Locals take the stage for Bruce Steivel’s Nutcracker on December 9
“Ballet has taught me that you can’t put half of your effort into anything… especially life,” says 16-year-old Alana Stewart of Stockton.
It’s clear that this mature outlook, fueled by raw talent and dedicated practice, could lend reason to why after only two years at Pacific Ballet, Alana will take the stage in the Nutcracker, at Bob Hope Theatre, with the nationally recognized ballet company, Bay Pointe Ballet.
Alana fell in love with dance at a young age. As her mother, Jennifer, explains, “She was just a toddler, and her first performance really wowed us!” With smiling eyes, Jennifer recounts her daughter’s performance in Beatrix Potter, as the baby duck. “She was only four years old, and she came out onto the stage with the most serious face, hitting every mark. The other dancers were just standing there being cute—but Alana was precise.”
While still living in Rio Vista, Jennifer traveled multiple times a week so that Alana could attend classes at Pacific Ballet on Stockton’s Miracle Mile, because of owner Suzanne Lundberg’s focus on Classical Ballet, and style of teaching. “I’m a geek about it,” Suzanne says of her passion that also began as a young child. “Classical ballet is completely contrived—there’s nothing natural about it, and I love that process as a teacher. Sure, your body can’t just move that way, hit that pose or nail that combination—but I know how to get my students there.”
The intense study of classical ballet involves much more than just moves, as it has a rich history, language, anatomical background, and a call for rigorous techniques that result in dreamy, flowing, and incredible movement. And, Alana finds this all meditative. “All your problems disappear. You can’t focus on anything else when you’re practicing, or else you’ll fall on your face!” says the ballerina who just began studying Pointe (a ballet technique that requires the dancer to support their body weight on fully-extended feet) a few weeks ago.
Alana honed her meditative state when she took the stage for her first true audition, for the Nutcracker. “I read up on Bruce Steivel [the internationally acclaimed Artist Director for Bay Pointe Ballet, professional ballet dancer, and choreographer],” Alana explains. “And it was pretty nerve-wracking dancing in front of him!” But, the young dancer impressed—and on December 9 she will perform in the Party scene and Battle scene.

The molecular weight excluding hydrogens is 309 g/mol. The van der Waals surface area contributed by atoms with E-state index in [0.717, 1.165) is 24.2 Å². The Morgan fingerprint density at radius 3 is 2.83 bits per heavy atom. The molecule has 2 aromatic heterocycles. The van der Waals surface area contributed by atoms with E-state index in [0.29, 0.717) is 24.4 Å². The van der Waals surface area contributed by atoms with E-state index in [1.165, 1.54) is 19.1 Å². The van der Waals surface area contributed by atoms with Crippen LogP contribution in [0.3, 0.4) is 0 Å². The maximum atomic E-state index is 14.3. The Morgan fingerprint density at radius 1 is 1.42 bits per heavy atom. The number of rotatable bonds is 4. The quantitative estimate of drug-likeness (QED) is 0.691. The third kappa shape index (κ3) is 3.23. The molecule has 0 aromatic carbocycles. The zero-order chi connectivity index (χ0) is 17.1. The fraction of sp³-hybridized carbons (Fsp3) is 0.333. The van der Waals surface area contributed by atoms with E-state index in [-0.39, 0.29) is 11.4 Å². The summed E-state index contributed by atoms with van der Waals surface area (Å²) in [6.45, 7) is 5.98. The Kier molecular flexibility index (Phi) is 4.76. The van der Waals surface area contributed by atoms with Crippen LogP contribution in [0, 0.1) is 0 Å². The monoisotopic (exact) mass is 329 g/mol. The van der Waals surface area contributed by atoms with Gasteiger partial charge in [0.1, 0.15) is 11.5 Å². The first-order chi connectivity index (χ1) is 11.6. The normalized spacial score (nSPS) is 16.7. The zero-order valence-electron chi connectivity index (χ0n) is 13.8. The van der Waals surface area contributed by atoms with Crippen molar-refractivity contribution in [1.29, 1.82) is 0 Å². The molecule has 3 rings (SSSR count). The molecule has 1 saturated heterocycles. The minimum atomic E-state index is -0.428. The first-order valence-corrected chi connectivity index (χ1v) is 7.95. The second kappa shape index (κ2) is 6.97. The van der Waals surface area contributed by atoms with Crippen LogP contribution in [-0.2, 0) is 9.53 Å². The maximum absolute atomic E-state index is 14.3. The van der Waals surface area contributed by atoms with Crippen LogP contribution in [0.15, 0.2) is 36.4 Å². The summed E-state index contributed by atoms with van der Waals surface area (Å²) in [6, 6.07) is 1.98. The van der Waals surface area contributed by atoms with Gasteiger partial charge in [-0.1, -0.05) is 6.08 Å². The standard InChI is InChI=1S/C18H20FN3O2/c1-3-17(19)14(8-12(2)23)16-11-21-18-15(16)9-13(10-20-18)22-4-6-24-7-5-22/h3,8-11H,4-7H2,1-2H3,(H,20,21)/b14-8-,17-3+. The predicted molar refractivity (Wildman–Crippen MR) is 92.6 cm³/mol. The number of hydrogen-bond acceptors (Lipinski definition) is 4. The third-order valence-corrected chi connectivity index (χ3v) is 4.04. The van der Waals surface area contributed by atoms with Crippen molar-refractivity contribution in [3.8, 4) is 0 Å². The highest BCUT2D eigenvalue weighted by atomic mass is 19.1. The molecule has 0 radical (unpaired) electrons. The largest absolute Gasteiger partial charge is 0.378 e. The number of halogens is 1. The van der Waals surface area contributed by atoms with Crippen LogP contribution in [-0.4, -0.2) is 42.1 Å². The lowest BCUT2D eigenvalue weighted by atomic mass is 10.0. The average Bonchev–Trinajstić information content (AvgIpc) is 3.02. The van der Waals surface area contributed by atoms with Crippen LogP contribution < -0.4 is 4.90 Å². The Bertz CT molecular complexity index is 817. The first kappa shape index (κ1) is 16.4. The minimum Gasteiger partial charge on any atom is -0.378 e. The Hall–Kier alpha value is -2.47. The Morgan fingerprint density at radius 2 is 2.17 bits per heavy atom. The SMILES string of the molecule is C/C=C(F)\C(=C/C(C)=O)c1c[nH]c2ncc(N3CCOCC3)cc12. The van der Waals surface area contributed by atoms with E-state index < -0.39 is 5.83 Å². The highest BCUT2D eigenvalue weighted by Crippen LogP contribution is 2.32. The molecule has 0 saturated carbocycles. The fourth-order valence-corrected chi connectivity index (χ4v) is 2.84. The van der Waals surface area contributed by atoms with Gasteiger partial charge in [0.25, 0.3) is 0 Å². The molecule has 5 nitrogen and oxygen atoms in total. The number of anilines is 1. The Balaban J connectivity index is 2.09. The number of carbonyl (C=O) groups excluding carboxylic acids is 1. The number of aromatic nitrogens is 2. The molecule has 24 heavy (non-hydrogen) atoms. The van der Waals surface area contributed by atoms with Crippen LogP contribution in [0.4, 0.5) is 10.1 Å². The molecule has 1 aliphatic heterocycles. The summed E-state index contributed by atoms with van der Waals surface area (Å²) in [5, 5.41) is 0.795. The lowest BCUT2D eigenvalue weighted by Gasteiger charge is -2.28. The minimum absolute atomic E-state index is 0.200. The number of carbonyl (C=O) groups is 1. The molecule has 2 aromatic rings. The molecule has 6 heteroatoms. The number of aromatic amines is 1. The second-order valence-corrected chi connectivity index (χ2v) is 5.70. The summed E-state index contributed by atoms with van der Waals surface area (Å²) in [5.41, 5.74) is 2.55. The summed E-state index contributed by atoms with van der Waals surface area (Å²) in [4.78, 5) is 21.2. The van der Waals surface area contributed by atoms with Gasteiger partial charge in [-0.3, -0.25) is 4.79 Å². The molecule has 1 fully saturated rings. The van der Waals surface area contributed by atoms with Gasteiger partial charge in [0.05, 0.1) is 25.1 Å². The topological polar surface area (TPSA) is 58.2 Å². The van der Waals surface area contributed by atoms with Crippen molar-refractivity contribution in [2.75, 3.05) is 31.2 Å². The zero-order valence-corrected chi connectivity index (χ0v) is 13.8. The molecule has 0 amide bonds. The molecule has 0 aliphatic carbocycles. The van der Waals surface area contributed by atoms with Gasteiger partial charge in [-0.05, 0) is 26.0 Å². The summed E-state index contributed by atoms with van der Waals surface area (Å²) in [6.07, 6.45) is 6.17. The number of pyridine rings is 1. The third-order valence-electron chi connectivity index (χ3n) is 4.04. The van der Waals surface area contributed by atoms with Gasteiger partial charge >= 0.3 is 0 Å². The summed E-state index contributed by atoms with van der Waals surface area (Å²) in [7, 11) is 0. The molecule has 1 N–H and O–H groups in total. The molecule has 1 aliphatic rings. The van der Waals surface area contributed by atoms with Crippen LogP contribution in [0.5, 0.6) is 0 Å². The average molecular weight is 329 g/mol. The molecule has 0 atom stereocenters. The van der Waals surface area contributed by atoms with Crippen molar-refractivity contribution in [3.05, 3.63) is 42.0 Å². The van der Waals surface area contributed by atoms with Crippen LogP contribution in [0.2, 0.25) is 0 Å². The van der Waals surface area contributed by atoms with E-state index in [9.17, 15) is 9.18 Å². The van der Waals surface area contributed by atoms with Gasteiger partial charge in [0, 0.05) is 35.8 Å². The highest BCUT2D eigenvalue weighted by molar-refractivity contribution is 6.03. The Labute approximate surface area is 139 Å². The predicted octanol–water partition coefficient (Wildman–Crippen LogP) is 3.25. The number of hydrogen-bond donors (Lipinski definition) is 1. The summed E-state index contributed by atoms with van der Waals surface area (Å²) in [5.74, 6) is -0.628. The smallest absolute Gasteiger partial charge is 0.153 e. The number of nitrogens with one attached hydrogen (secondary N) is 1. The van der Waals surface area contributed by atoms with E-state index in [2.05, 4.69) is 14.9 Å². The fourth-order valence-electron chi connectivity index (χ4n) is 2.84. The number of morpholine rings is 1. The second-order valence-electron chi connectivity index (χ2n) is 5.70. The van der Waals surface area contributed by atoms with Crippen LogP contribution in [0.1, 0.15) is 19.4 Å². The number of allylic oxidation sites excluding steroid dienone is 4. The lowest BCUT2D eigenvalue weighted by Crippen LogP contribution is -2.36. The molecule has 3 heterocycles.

On each Saturday leading up to the December 9 performance all 30 local dancers from across the county and other dance schools—chosen from the auditions—practice at Pacific Ballet, the Bay Pointe Ballet’s official host studio. “Bruce had been looking in the area to find the right studio to work with,” Suzanne explains. “I interviewed with him, worked with him last year, and have run casts for many nutcrackers, so it was a perfect fit.”
For Alana and the 29 other local dancers apart of this production—the influence couldn’t be more impactful. “To give my students the opportunity to work with a professional company is more than I could’ve hoped for,” Suzanne adds. To work with paid, professional dancers is such a phenomenal experience. Some of these kids have been dancing for 8 or 10 years and have never had an experience like this, living in a small town.”
The partnership between Bay Point and Pacific Ballet has streamlined Suzanne’s mission to bring a professional company to Stockton, and to open opportunities for her dancers. As not only a teacher, but a mentor, Suzanne often spends more time with her students than their parents—between school, life, and practice four or five days a week. “I’ve had all the talks! She laughs. And in the end, I just want to give them a safe place to be involved in a discipline that will carry over into all aspects of their life.”
And it’s clear she’s been successful, as three small children take to the dance floor while I sit in the back with Alana. Wise beyond her years, the dancer who enjoys reading historical fiction raves about her mentor and future plans, “She’s unconventional but so thorough. She continues working with us until each student has the pose or combination, perfectly. And whether or not I’m going to be a professional dancer, I’m going to keep treating my training that way.”
Alana’s parting words? “Go see the Nutcracker!”
See the magic for yourself!
Dec. 9, 7 PM
Bob Hope Theatre